The hypervisor must also coordinate the memory in which all of this takes place. Because guest operating systems do not know of each other, they will all assume that they have access to the same portions of physical memory.
In reality, the hypervisor must translate between them all to translate between the address space that the guest operating system thinks it is accessing, and the real-world physical address space.
Finally, an operating system might think it has access to a generic network card, but in reality, the hypervisor may be translating those access calls to a particular device driver. And of course, access to that device must be shared between the different guest operating systems.
The x86 architecture did not support such activities natively. Instead, it left it up to the hypervisor to handle it all in software, which created a computing overhead. "It was hard to implement virtualisation software, especially the virtualisation of the CPU," explains Mike Neil. "The hypervisor had to wrest control from a virtual machine and give that slice of processing time to the virtual machine."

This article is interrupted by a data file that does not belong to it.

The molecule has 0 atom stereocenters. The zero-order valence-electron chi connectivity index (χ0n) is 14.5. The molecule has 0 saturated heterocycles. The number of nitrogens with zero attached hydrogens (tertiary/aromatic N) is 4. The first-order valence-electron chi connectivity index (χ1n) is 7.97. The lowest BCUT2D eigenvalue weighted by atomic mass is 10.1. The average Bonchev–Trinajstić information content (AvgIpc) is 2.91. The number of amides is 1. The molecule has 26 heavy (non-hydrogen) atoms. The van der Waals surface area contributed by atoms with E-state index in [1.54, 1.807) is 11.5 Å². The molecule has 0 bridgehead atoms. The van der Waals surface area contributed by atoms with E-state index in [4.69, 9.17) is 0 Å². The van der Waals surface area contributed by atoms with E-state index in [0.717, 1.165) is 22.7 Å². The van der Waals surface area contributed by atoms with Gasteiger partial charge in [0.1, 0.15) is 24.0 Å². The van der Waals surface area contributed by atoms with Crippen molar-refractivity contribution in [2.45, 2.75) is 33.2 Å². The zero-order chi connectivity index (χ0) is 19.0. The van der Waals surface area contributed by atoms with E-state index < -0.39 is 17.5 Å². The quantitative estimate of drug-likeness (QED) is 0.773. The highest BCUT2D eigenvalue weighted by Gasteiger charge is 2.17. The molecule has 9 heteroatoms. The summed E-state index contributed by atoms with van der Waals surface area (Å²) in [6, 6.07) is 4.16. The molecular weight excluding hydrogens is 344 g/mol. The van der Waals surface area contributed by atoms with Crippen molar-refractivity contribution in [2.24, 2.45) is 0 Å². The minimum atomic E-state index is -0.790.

It took Intel, with its VT technology, and AMD, with its AMD-V extensions to the x86 architecture, to fix that. They gave the hypervisor a privileged status, making it easier for the thin piece of code to adopt the role of supervisor, interpreting instructions from the guest operating systems without passing them blindly through to the processor.
This becomes important if, for example, a guest operating system sends a ring zero-level command such as HLT, which would normally instruct the processor to be idle. In a virtualised environment, the processor will still probably be working on other tasks, for other systems, so the hypervisor must make this instruction local to their guest operating system so that it does not affect the whole computer.